Dietary supplements do not play a significant role in reducing the risk of developing cardiovascular diseases, said a group of scientists from the University of West Virginia, Johns Hopkins University, and other scientific and clinical centers in US, Annals of Internal Medicine reported.
Scientists analyzed data from 277 studies and clinical trials, as well as 24 experiments covering a total of one million people. All these works were aimed at identifying the relationship between taking dietary supplements and reducing the risk of premature death, as well as the development of cardiovascular diseases.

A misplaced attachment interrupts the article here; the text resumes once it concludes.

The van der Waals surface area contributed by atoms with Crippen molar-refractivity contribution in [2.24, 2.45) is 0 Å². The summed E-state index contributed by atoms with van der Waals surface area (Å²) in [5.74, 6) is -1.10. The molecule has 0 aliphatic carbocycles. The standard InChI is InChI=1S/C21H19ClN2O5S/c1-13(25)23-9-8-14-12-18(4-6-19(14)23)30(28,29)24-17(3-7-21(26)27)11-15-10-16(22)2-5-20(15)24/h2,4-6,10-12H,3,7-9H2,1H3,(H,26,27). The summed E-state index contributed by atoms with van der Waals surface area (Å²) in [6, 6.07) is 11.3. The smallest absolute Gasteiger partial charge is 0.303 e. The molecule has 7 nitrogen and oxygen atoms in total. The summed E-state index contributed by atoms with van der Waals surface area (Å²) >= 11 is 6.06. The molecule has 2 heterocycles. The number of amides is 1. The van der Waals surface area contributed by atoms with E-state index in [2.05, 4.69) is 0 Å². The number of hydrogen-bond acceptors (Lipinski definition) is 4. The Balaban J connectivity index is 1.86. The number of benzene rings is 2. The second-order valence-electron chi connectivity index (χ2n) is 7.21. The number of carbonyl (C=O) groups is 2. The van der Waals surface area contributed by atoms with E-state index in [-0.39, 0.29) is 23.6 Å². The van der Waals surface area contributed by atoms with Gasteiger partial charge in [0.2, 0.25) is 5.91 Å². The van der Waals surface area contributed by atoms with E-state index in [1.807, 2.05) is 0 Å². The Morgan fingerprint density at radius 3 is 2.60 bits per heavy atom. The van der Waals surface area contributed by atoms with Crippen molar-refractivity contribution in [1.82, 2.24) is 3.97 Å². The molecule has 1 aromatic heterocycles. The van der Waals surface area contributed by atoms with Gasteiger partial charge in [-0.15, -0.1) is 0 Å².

According to the results of the analysis, experts concluded that taking popular supplements, including multivitamins, vitamins B6, A, C, E, D, as well as iron and selenium, does not significantly affect the likelihood of development of cardiovascular diseases or premature death. A similar conclusion applies to low-fat diets.